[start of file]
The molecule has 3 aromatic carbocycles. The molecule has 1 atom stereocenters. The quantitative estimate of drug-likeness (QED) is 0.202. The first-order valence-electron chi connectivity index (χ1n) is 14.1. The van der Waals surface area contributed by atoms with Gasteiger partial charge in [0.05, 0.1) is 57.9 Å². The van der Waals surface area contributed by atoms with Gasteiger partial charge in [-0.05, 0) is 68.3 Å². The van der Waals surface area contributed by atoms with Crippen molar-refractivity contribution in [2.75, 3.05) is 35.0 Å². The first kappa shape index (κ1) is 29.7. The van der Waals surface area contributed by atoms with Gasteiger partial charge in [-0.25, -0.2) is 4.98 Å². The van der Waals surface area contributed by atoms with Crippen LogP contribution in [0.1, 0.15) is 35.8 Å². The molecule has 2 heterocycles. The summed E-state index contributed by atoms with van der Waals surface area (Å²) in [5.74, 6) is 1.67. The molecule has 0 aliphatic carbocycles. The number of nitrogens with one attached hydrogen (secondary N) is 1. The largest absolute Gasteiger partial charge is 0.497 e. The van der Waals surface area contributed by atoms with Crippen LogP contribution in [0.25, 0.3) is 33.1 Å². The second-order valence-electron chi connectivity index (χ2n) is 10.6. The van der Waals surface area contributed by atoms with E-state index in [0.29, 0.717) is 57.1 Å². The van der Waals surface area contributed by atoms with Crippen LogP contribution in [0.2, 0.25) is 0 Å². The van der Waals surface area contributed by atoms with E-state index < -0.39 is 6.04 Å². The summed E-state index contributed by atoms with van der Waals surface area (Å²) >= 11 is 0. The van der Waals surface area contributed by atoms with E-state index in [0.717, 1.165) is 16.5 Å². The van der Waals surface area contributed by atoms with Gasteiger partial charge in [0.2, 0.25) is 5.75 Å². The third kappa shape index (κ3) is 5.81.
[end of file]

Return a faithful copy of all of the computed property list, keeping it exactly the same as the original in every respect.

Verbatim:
The molecule has 3 aromatic carbocycles. The molecule has 1 atom stereocenters. The quantitative estimate of drug-likeness (QED) is 0.202. The first-order valence-electron chi connectivity index (χ1n) is 14.1. The van der Waals surface area contributed by atoms with Gasteiger partial charge in [0.05, 0.1) is 57.9 Å². The van der Waals surface area contributed by atoms with Gasteiger partial charge in [-0.05, 0) is 68.3 Å². The van der Waals surface area contributed by atoms with Crippen molar-refractivity contribution in [2.75, 3.05) is 35.0 Å². The first kappa shape index (κ1) is 29.7. The van der Waals surface area contributed by atoms with Gasteiger partial charge in [-0.25, -0.2) is 4.98 Å². The van der Waals surface area contributed by atoms with Crippen LogP contribution in [0.1, 0.15) is 35.8 Å². The molecule has 2 heterocycles. The summed E-state index contributed by atoms with van der Waals surface area (Å²) in [5.74, 6) is 1.67. The molecule has 0 aliphatic carbocycles. The number of nitrogens with one attached hydrogen (secondary N) is 1. The largest absolute Gasteiger partial charge is 0.497 e. The van der Waals surface area contributed by atoms with Crippen LogP contribution in [0.25, 0.3) is 33.1 Å². The second-order valence-electron chi connectivity index (χ2n) is 10.6. The van der Waals surface area contributed by atoms with E-state index in [0.29, 0.717) is 57.1 Å². The van der Waals surface area contributed by atoms with Crippen LogP contribution in [0.2, 0.25) is 0 Å². The van der Waals surface area contributed by atoms with E-state index < -0.39 is 6.04 Å². The summed E-state index contributed by atoms with van der Waals surface area (Å²) >= 11 is 0. The van der Waals surface area contributed by atoms with E-state index in [0.717, 1.165) is 16.5 Å². The van der Waals surface area contributed by atoms with Gasteiger partial charge in [0.2, 0.25) is 5.75 Å². The third kappa shape index (κ3) is 5.81.